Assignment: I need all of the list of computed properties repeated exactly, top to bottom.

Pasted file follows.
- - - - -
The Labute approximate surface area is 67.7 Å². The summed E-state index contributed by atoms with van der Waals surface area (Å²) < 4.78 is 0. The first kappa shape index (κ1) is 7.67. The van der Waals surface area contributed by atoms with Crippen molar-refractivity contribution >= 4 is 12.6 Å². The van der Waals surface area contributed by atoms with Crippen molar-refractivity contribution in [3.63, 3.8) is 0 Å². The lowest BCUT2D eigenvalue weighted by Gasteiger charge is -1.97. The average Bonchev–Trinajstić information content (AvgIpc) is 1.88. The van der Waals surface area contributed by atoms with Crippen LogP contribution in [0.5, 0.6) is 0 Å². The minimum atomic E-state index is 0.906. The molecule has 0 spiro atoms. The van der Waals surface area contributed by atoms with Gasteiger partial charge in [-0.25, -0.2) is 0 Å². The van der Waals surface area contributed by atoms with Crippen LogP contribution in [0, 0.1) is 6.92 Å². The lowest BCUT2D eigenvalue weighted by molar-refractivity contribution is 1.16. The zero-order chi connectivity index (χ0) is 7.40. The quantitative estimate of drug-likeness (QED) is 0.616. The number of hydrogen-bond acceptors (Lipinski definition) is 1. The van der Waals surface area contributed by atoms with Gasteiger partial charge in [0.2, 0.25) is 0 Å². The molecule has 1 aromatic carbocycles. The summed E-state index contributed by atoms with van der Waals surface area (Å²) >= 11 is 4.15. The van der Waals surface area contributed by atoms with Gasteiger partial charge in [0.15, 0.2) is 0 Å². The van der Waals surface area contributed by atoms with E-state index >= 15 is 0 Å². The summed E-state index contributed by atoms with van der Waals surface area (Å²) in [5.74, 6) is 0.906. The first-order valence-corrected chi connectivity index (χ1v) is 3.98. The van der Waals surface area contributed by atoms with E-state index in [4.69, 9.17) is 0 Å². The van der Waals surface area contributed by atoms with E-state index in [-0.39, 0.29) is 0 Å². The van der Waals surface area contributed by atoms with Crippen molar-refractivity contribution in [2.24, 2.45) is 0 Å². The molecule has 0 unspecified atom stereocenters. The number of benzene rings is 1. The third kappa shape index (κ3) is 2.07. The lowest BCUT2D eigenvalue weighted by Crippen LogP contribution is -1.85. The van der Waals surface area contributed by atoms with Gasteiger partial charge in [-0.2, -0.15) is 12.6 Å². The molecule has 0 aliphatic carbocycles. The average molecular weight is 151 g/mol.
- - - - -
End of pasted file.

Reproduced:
The Labute approximate surface area is 67.7 Å². The summed E-state index contributed by atoms with van der Waals surface area (Å²) < 4.78 is 0. The first kappa shape index (κ1) is 7.67. The van der Waals surface area contributed by atoms with Crippen molar-refractivity contribution >= 4 is 12.6 Å². The van der Waals surface area contributed by atoms with Crippen molar-refractivity contribution in [3.63, 3.8) is 0 Å². The lowest BCUT2D eigenvalue weighted by Gasteiger charge is -1.97. The average Bonchev–Trinajstić information content (AvgIpc) is 1.88. The van der Waals surface area contributed by atoms with Crippen LogP contribution in [0.5, 0.6) is 0 Å². The minimum atomic E-state index is 0.906. The molecule has 0 spiro atoms. The van der Waals surface area contributed by atoms with Gasteiger partial charge in [-0.25, -0.2) is 0 Å². The van der Waals surface area contributed by atoms with Crippen LogP contribution in [0, 0.1) is 6.92 Å². The lowest BCUT2D eigenvalue weighted by molar-refractivity contribution is 1.16. The zero-order chi connectivity index (χ0) is 7.40. The quantitative estimate of drug-likeness (QED) is 0.616. The number of hydrogen-bond acceptors (Lipinski definition) is 1. The van der Waals surface area contributed by atoms with Gasteiger partial charge in [0.2, 0.25) is 0 Å². The molecule has 1 aromatic carbocycles. The summed E-state index contributed by atoms with van der Waals surface area (Å²) >= 11 is 4.15. The van der Waals surface area contributed by atoms with Gasteiger partial charge in [0.15, 0.2) is 0 Å². The van der Waals surface area contributed by atoms with E-state index >= 15 is 0 Å². The summed E-state index contributed by atoms with van der Waals surface area (Å²) in [5.74, 6) is 0.906. The first-order valence-corrected chi connectivity index (χ1v) is 3.98. The van der Waals surface area contributed by atoms with E-state index in [4.69, 9.17) is 0 Å². The van der Waals surface area contributed by atoms with E-state index in [-0.39, 0.29) is 0 Å². The van der Waals surface area contributed by atoms with Crippen molar-refractivity contribution in [2.24, 2.45) is 0 Å². The molecule has 0 unspecified atom stereocenters. The number of benzene rings is 1. The third kappa shape index (κ3) is 2.07. The lowest BCUT2D eigenvalue weighted by Crippen LogP contribution is -1.85. The van der Waals surface area contributed by atoms with Gasteiger partial charge in [-0.2, -0.15) is 12.6 Å². The molecule has 0 aliphatic carbocycles. The average molecular weight is 151 g/mol.